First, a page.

Posts Tagged ‘Floodplain Management’

New Video on Stream Channel Stability

Posted on: May 6th, 2020 by Tim Koch

The AWSMP office might be phys­i­cally closed, but our edu­ca­tion staff have been hard at work gen­er­at­ing online stream based con­tent for both youth and adults.

AWSMP Educators Matt Savatgy, Brent, Gotsch, Tim Koch, and Amanda Cabanillas.

AWSMP Edu­ca­tors (from left to right) Matt Savatgy, Brent Gotsch, Tim Koch, and Amanda Caban­il­las dur­ing a snow­shoe stream walk in 2019.

 

AWSMP Stream Edu­ca­tor Tim Koch has just released a new video on stream chan­nel sta­bil­ity: what it is, and why it is impor­tant to main­tain and improve the sta­bil­ity of our rivers and streams. This 9-minute video is meant for landown­ers, munic­i­pal offi­cials, con­ser­va­tion advi­sory coun­cil mem­bers, and any­one else inter­ested in or involved in stream management.

 

This video can also be viewed directly from AWSMP’s YouTube Chan­nel.

AWSMP Water­shed Youth Edu­ca­tor Matt Savatgy and Pro­gram Assis­tant Amanda Caban­il­las are cur­rently pro­duc­ing a series of edu­ca­tional videos and at-home activ­i­ties for stu­dents. Fol­low along at home as they dis­cuss dif­fer­ent types of rocks, assess a cul­vert, and inves­ti­gate stream fea­tures in a chan­nel cross-section.

 

Screenshot of CCE Ulster Youth Education Video Series Website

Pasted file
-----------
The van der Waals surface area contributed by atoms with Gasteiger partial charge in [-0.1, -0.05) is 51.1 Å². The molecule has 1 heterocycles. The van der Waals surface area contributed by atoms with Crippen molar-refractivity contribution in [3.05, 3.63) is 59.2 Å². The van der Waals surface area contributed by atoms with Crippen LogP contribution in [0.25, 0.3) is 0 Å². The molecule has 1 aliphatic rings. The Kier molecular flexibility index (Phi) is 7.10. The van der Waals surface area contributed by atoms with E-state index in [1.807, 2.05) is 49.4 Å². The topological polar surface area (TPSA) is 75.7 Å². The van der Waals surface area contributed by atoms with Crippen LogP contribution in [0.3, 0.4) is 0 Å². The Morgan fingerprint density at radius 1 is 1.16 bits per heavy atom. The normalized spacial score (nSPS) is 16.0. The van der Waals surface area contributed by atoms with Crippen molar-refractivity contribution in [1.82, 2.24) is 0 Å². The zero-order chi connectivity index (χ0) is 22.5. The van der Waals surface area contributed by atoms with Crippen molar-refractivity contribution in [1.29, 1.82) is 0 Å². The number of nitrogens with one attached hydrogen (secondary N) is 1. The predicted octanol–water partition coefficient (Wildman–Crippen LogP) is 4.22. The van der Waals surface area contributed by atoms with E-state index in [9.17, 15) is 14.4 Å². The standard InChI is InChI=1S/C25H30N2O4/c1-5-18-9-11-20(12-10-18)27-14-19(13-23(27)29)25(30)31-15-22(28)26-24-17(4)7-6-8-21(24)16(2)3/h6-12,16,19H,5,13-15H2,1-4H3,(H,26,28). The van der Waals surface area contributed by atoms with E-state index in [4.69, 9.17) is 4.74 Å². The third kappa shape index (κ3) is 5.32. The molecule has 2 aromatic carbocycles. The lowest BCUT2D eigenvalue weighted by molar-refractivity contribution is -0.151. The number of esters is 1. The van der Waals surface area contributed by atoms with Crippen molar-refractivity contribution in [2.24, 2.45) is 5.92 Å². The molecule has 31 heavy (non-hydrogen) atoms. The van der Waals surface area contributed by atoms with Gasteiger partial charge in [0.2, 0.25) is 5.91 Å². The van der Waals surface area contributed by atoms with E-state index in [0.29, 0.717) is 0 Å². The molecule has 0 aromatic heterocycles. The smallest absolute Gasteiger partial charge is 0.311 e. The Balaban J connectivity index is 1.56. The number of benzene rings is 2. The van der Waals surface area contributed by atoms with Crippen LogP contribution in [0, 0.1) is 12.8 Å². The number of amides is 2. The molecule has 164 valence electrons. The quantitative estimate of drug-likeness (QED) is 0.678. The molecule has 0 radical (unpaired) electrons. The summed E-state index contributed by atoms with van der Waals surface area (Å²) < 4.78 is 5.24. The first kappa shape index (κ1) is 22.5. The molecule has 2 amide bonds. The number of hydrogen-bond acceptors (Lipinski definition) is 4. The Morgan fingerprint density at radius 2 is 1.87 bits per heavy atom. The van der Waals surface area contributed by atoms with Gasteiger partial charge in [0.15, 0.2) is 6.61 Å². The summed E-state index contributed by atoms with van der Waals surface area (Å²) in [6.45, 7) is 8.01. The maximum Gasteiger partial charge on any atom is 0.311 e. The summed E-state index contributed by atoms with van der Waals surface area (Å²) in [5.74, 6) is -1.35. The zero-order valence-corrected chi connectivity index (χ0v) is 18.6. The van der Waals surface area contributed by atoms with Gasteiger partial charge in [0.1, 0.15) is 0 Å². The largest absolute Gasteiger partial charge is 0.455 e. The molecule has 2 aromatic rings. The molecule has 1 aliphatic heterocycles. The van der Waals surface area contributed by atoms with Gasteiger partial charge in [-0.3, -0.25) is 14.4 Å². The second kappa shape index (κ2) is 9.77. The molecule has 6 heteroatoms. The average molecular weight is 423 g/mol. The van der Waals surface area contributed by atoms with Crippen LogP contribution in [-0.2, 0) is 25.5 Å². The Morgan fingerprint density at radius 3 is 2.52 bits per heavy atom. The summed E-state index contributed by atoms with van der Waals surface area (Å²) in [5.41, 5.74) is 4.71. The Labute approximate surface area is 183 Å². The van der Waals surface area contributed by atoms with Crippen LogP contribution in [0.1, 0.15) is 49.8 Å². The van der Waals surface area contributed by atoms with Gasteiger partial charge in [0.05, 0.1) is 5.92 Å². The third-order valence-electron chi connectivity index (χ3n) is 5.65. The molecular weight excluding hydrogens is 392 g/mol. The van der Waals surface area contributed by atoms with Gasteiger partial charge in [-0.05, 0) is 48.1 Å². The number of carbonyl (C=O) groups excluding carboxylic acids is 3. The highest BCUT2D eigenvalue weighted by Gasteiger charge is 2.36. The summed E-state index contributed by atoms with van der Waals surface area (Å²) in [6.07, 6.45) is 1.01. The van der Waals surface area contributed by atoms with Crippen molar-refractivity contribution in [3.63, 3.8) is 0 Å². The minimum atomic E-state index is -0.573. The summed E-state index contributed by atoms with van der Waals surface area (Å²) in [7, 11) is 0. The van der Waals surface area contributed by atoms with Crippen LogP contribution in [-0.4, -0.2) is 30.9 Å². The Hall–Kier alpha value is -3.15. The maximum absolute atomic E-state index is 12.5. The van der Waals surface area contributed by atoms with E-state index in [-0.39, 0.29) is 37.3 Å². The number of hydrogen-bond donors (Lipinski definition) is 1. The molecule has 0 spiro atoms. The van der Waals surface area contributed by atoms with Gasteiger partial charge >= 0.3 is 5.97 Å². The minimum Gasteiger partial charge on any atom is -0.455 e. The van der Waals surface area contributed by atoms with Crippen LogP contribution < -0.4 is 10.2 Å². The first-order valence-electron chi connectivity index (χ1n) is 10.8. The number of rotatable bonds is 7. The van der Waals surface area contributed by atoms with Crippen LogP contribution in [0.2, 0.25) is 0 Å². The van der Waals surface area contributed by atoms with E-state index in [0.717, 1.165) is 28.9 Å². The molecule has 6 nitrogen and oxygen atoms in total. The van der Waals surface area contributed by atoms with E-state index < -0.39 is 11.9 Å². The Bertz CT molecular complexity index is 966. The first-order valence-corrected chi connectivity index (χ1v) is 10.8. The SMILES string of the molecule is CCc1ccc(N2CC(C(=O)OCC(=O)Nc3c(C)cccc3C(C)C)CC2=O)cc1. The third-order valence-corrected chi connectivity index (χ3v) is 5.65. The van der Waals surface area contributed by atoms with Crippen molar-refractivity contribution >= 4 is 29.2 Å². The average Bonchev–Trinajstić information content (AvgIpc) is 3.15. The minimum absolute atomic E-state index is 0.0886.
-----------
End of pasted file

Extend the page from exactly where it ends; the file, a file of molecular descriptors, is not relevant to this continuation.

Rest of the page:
Screen­shot of CCE Ulster Youth Sci­ence Edu­ca­tion Video Series Website

 

The online sci­ence series can be found at the Cor­nell Coop­er­a­tive Exten­sion of Ulster County web­site and on the AWSMP web­site under Videos.

Check back with us in the com­ing weeks, espe­cially if you are a stream­side landowner or own prop­erty in the Spe­cial Flood Haz­ard Area as Resource Edu­ca­tor Brent Gotsch will be pro­duc­ing a series of short videos on flood­plains, flood­proof­ing, and all things flood insur­ance. In these upcom­ing videos, Brent will teach view­ers how to read a flood insur­ance rate map (FIRM) and the work­ings of the National Flood Insur­ance Pro­gram (NFIP) among other flood related topics.

As always, our edu­ca­tion and tech­ni­cal staff are avail­able to answer any stream, flood­plain, or ripar­ian buffer related ques­tions! Call the AWSMP office main line at (845) 688‑3047 for assis­tance or email info@ashokanstreams.org.

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HEC-RAS Workshop a Success!

Posted on: August 16th, 2019 by Tim Koch

The Ashokan Water­shed Stream Man­age­ment Pro­gram recently hosted a three-day work­shop on how to use HEC-RAS, a pow­er­ful com­puter pro­gram used to model flow in stream chan­nels. HEC-RAS is an acronym for the Hydro­logic Engi­neer­ing Center’s River Analy­sis Sys­tem. First released in 1995, its capa­bil­i­ties have grown sig­nif­i­cantly over time. HEC-RAS is now on its fifth ver­sion. It is often used to delin­eate the extent of the 1% annual chance flood­plain (aka, the 100-year flood­plain) among other reg­u­la­tory, tech­ni­cal, and envi­ron­men­tal uses.

Workshop participants use digital models of the terrain to help model how rivers behave during flood events.

Work­shop par­tic­i­pants use dig­i­tal mod­els of the ter­rain to help model how rivers behave dur­ing flood events.